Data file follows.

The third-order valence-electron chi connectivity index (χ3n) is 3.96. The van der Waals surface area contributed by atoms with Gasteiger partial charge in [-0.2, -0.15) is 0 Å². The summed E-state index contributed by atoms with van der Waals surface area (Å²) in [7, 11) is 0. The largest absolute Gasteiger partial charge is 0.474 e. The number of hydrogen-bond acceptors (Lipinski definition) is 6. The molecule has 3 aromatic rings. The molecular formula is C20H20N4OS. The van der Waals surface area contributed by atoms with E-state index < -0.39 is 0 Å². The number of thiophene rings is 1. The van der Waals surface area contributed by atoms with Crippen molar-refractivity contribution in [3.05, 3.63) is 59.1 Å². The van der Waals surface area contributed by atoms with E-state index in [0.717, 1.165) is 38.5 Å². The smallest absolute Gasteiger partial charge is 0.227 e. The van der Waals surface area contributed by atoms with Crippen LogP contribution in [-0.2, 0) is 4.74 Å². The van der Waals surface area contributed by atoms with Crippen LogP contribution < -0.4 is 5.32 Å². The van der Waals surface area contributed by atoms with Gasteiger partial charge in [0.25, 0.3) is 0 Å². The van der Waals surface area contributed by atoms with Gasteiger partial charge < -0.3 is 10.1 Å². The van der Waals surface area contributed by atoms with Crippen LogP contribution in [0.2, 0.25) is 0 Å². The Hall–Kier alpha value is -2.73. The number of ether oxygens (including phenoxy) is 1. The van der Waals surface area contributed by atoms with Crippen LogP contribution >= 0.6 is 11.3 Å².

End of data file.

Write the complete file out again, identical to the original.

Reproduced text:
The third-order valence-electron chi connectivity index (χ3n) is 3.96. The van der Waals surface area contributed by atoms with Gasteiger partial charge in [-0.2, -0.15) is 0 Å². The summed E-state index contributed by atoms with van der Waals surface area (Å²) in [7, 11) is 0. The largest absolute Gasteiger partial charge is 0.474 e. The number of hydrogen-bond acceptors (Lipinski definition) is 6. The molecule has 3 aromatic rings. The molecular formula is C20H20N4OS. The van der Waals surface area contributed by atoms with E-state index < -0.39 is 0 Å². The number of thiophene rings is 1. The van der Waals surface area contributed by atoms with Crippen molar-refractivity contribution in [3.05, 3.63) is 59.1 Å². The van der Waals surface area contributed by atoms with E-state index in [0.717, 1.165) is 38.5 Å². The smallest absolute Gasteiger partial charge is 0.227 e. The van der Waals surface area contributed by atoms with Crippen LogP contribution in [-0.2, 0) is 4.74 Å². The van der Waals surface area contributed by atoms with Crippen LogP contribution < -0.4 is 5.32 Å². The van der Waals surface area contributed by atoms with Gasteiger partial charge in [0.25, 0.3) is 0 Å². The van der Waals surface area contributed by atoms with Gasteiger partial charge < -0.3 is 10.1 Å². The van der Waals surface area contributed by atoms with Crippen LogP contribution in [0.2, 0.25) is 0 Å². The Hall–Kier alpha value is -2.73. The number of ether oxygens (including phenoxy) is 1. The van der Waals surface area contributed by atoms with Crippen LogP contribution >= 0.6 is 11.3 Å².